Last year's line was not outstanding on pass protection- the Bills' quarterbacks were sacked 53 times. Going into training camp, only right tackle Paul Costa seems to be a shoe-in for a starting job. Howard Kindig, the starting left tackle last season, will meet competition from Art Laster, who showed potential as a rookie, and 11th round draft choice Andy Browder, a 6-4, 255-pounder from Texas A&I. Offensive captain Joe O'Donnell will be challenged at right guard by Jerome Gantt, a second-year man, and left guards Rich Cheek and Jim Reilly will continue their battle for the starting berth they shared as rookies last year. Center Frank Marchlewski will be challenged by young Wayne Fowler and rookie Bruce Jarvis. Fowler and Jarvis are bigger, but Marchlewski is a veteran pro.
Defensively, linebacking is the Bills' strength. Edgar Chandler moved into the middle linebacking job last year and performed well. Mike Stratton, entering his ninth pro season, missed six games because of an injury but is expected to be fully recovered this year. Paul Guidry, beginning his fourth season as the strong-side linebacker, shows improvement each year. The reserves are Al Andrews, who replaced Stratton last season until he was injured, too, J.C. Collins, who didn't play much in '70, Dick Cunningham, the backup MLB, and Mike McCaffrey, who filled in at right linebacker last year but is more comfortable behind Guidry on the left. The rookies are Bob Strickland and Bill McKinley.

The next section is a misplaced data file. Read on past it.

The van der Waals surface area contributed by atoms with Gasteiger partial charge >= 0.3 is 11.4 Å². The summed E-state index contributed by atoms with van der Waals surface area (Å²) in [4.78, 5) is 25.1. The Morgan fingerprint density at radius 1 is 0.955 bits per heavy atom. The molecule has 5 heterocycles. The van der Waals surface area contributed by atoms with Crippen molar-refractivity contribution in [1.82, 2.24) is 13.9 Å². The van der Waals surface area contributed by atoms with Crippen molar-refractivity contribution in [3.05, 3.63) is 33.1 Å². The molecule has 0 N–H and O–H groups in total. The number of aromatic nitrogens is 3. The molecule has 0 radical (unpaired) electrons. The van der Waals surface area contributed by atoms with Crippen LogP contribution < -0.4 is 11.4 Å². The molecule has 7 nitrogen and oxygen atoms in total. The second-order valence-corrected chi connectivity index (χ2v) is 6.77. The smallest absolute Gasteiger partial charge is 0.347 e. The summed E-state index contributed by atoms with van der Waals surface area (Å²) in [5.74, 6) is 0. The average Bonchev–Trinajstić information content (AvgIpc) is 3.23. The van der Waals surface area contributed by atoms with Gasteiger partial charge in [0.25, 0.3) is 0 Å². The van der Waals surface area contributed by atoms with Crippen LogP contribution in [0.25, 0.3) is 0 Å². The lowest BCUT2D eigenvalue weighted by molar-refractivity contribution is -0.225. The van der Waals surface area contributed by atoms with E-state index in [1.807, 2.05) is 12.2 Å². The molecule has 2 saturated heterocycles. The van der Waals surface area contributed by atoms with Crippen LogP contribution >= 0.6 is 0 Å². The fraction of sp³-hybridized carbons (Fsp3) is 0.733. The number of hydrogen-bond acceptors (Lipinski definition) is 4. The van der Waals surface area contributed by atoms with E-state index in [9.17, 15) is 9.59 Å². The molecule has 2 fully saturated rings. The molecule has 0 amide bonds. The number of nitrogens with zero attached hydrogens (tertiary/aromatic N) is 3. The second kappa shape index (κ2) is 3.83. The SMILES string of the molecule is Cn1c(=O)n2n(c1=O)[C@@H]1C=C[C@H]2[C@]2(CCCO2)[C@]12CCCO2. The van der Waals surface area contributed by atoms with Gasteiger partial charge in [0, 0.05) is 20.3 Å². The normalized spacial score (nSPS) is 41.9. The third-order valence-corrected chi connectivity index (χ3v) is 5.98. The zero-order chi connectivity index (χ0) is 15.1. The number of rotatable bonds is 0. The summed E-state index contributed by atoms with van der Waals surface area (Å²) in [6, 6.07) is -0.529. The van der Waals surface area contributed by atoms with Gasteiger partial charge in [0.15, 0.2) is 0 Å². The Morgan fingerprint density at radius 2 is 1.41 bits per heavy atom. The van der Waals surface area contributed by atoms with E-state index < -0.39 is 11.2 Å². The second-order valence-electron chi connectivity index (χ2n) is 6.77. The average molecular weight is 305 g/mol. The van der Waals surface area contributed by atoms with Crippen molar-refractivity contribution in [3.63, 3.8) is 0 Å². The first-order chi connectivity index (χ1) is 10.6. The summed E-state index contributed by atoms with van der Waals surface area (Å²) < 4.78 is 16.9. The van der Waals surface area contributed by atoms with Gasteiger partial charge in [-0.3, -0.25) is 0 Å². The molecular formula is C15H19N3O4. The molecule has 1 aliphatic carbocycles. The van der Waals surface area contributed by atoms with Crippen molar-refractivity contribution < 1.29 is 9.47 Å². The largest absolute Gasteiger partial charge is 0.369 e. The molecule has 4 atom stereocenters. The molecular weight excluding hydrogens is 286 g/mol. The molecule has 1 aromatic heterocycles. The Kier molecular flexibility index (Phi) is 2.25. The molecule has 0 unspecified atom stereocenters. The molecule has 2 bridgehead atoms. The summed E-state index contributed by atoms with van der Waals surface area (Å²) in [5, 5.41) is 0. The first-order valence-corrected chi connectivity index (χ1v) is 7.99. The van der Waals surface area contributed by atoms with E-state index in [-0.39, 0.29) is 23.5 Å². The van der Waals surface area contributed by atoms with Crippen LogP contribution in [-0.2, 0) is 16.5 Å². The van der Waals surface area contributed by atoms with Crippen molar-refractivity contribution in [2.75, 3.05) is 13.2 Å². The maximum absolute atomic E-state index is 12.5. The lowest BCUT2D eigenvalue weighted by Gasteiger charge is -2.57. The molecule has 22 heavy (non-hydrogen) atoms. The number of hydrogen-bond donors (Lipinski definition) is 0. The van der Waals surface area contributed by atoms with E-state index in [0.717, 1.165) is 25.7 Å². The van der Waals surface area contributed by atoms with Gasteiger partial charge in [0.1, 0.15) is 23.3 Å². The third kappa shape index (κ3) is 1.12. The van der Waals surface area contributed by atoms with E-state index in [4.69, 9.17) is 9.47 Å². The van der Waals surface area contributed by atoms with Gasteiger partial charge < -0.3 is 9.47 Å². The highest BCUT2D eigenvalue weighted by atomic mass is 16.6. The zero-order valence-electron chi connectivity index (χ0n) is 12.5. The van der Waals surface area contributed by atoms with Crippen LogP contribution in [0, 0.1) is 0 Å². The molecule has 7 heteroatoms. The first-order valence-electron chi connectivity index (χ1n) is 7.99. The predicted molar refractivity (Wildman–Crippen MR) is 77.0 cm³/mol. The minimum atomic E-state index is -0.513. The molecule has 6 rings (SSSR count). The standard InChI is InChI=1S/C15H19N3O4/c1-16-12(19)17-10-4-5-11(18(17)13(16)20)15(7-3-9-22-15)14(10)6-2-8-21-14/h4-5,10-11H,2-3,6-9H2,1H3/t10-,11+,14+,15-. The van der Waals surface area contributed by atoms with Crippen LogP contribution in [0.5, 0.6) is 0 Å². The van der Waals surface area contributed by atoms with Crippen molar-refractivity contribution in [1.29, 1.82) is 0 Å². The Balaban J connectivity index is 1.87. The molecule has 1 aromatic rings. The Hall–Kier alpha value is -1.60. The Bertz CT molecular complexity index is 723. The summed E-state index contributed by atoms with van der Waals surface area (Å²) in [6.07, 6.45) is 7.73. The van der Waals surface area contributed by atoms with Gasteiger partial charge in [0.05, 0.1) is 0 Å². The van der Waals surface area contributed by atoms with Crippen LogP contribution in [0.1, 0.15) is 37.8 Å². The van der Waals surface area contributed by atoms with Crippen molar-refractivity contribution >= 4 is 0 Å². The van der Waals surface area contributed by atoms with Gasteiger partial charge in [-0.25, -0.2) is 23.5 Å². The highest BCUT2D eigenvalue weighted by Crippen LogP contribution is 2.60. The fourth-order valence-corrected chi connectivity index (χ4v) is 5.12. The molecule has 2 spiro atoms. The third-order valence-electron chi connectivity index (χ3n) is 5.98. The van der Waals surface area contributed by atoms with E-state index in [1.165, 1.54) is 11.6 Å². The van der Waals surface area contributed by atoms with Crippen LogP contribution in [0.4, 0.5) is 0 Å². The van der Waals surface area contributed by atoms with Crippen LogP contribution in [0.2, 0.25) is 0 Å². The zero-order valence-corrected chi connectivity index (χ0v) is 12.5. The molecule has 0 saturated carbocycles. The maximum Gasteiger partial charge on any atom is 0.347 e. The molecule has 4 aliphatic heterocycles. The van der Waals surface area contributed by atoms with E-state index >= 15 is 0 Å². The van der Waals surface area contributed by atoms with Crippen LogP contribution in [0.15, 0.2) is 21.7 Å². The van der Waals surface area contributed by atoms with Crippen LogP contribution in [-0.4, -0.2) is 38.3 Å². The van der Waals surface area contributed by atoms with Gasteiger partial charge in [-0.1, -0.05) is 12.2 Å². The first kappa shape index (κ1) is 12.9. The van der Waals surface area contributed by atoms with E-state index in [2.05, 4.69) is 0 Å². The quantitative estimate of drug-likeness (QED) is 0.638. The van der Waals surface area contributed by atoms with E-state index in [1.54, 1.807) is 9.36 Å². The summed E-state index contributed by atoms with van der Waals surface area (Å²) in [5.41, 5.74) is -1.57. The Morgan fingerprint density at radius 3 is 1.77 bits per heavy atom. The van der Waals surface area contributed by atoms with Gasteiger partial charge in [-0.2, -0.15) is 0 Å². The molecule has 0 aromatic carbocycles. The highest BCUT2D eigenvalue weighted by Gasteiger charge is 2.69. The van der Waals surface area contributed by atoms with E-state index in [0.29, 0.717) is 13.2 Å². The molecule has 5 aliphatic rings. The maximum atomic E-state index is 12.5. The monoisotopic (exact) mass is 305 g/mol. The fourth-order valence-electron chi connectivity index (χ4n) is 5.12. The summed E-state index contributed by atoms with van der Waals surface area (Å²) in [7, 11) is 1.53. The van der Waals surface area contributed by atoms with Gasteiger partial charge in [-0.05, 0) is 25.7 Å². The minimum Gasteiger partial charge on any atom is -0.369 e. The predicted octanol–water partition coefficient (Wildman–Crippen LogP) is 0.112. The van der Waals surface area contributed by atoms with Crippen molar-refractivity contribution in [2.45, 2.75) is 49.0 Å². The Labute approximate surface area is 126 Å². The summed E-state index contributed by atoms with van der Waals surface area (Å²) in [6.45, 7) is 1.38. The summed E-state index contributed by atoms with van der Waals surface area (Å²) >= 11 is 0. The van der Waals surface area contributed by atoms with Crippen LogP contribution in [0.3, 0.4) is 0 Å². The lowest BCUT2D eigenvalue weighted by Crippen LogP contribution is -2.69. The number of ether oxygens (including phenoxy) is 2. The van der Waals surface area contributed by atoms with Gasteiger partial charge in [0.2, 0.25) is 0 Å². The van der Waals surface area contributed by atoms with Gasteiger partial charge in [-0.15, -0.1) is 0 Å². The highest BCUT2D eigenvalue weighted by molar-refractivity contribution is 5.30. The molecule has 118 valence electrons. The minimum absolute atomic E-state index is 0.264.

The secondary appears set with cornerbacks Butch Byrd and Robert James and safeties Pete Richardson and John Pitts. Byrd will be backed by Alvin Wyatt at right corner (Wyatt came to Buffalo from Oakland in a trade for Bill Enyart). James, who will face a challenge from rookie Tom Beamer, is a hard hitter with good speed who worked his way up to a starting berth after signing with Buffalo as a free agent. Second-string safety Jackie Allen will be a strong contender for a job; he filled in at both corner and safety last year.
In what is said by the players to be a continuing purge of veterans, left defensive end Ron McDole was traded to the swap-happy Washington Redskins in May. However, in a training camp battle for the job, Al Cowlings probably would have come out on top anyway. Last year Cowlings played on the right side, and the 6-5, 258-pound rookie was the Bills' strongest pass rusher. The right end job will go to either veteran Mike McBath, who held the job in '69, or to Louis Ross or Jim Hoots, both rookies. Ross is said to have unusual speed for a 6-6, 238-pounder. Right tackle Bob Tatarek lost time because of an injury last year. He'll be challenged by Julian Nunamaker, who held the job in his absence. There was talk that left tackle Jim Dunaway, an eight-year veteran, might follow McDole in the trade exodus. But the Bills would be short-handed without him. Backup tackle Waddey Harvey can also fill at either end.
The placekicking chores will be handled by Grant Guthrie, who replaced Bruce Alford last year, unless rookie fullback Braxton beats him out. Guthrie set a Buffalo record with a 52-yard field goal and wound up scoring 54 points on 10 field goals and 24 conversions. If punter Paul Maguire retires this year, as has been suspected, Steve Schroder, Dave Chapple and rookie Jim Sheffield will battle for the job. Maguire had only a 38.9-yard average last year."
-Brenda Zanger, Pro Football 1971